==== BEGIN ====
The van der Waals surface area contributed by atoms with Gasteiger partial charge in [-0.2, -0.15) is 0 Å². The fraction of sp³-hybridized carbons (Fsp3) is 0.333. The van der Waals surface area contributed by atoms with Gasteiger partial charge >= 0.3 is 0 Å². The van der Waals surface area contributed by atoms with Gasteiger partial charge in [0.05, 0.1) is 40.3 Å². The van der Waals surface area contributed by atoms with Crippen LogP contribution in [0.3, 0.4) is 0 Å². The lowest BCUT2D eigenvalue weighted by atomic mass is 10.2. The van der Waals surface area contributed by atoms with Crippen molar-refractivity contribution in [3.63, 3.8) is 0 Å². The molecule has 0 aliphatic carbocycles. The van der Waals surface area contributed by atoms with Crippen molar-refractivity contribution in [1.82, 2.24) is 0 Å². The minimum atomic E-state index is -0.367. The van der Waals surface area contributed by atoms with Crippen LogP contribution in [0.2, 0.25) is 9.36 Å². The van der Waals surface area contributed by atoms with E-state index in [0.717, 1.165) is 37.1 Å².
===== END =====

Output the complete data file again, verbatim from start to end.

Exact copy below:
The van der Waals surface area contributed by atoms with Gasteiger partial charge in [-0.2, -0.15) is 0 Å². The fraction of sp³-hybridized carbons (Fsp3) is 0.333. The van der Waals surface area contributed by atoms with Gasteiger partial charge >= 0.3 is 0 Å². The van der Waals surface area contributed by atoms with Gasteiger partial charge in [0.05, 0.1) is 40.3 Å². The van der Waals surface area contributed by atoms with Crippen LogP contribution in [0.3, 0.4) is 0 Å². The lowest BCUT2D eigenvalue weighted by atomic mass is 10.2. The van der Waals surface area contributed by atoms with Crippen molar-refractivity contribution in [3.63, 3.8) is 0 Å². The molecule has 0 aliphatic carbocycles. The van der Waals surface area contributed by atoms with Crippen molar-refractivity contribution in [1.82, 2.24) is 0 Å². The minimum atomic E-state index is -0.367. The van der Waals surface area contributed by atoms with Crippen LogP contribution in [0.2, 0.25) is 9.36 Å². The van der Waals surface area contributed by atoms with E-state index in [0.717, 1.165) is 37.1 Å².